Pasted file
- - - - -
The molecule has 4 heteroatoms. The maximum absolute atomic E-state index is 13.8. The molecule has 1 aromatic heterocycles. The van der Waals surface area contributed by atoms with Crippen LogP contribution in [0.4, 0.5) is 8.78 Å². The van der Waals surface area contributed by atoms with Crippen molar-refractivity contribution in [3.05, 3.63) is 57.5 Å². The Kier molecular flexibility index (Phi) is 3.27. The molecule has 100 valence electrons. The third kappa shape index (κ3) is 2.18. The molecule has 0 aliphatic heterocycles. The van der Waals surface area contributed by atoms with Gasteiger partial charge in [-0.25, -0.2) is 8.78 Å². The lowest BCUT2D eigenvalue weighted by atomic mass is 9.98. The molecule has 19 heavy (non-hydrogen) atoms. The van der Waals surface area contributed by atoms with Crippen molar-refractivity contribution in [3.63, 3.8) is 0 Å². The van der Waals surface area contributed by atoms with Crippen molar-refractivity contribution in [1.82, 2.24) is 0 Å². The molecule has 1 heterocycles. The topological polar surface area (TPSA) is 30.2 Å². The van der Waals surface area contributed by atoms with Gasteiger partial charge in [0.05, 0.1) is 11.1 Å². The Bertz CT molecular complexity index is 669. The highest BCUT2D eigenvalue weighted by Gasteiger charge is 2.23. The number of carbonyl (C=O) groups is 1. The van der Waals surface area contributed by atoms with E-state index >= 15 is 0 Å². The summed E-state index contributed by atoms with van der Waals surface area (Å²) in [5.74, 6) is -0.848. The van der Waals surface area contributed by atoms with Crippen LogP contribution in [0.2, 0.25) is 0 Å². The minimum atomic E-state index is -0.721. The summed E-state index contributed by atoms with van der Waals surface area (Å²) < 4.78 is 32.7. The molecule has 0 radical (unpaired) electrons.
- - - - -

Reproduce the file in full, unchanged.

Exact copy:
The molecule has 4 heteroatoms. The maximum absolute atomic E-state index is 13.8. The molecule has 1 aromatic heterocycles. The van der Waals surface area contributed by atoms with Crippen LogP contribution in [0.4, 0.5) is 8.78 Å². The van der Waals surface area contributed by atoms with Crippen molar-refractivity contribution in [3.05, 3.63) is 57.5 Å². The Kier molecular flexibility index (Phi) is 3.27. The molecule has 100 valence electrons. The third kappa shape index (κ3) is 2.18. The molecule has 0 aliphatic heterocycles. The van der Waals surface area contributed by atoms with Gasteiger partial charge in [-0.25, -0.2) is 8.78 Å². The lowest BCUT2D eigenvalue weighted by atomic mass is 9.98. The molecule has 19 heavy (non-hydrogen) atoms. The van der Waals surface area contributed by atoms with Crippen molar-refractivity contribution in [3.63, 3.8) is 0 Å². The van der Waals surface area contributed by atoms with Crippen molar-refractivity contribution in [1.82, 2.24) is 0 Å². The molecule has 1 heterocycles. The topological polar surface area (TPSA) is 30.2 Å². The van der Waals surface area contributed by atoms with Gasteiger partial charge in [0.05, 0.1) is 11.1 Å². The Bertz CT molecular complexity index is 669. The highest BCUT2D eigenvalue weighted by Gasteiger charge is 2.23. The number of carbonyl (C=O) groups is 1. The van der Waals surface area contributed by atoms with E-state index >= 15 is 0 Å². The summed E-state index contributed by atoms with van der Waals surface area (Å²) in [5.74, 6) is -0.848. The van der Waals surface area contributed by atoms with Crippen LogP contribution in [0.2, 0.25) is 0 Å². The minimum atomic E-state index is -0.721. The summed E-state index contributed by atoms with van der Waals surface area (Å²) < 4.78 is 32.7. The molecule has 0 radical (unpaired) electrons.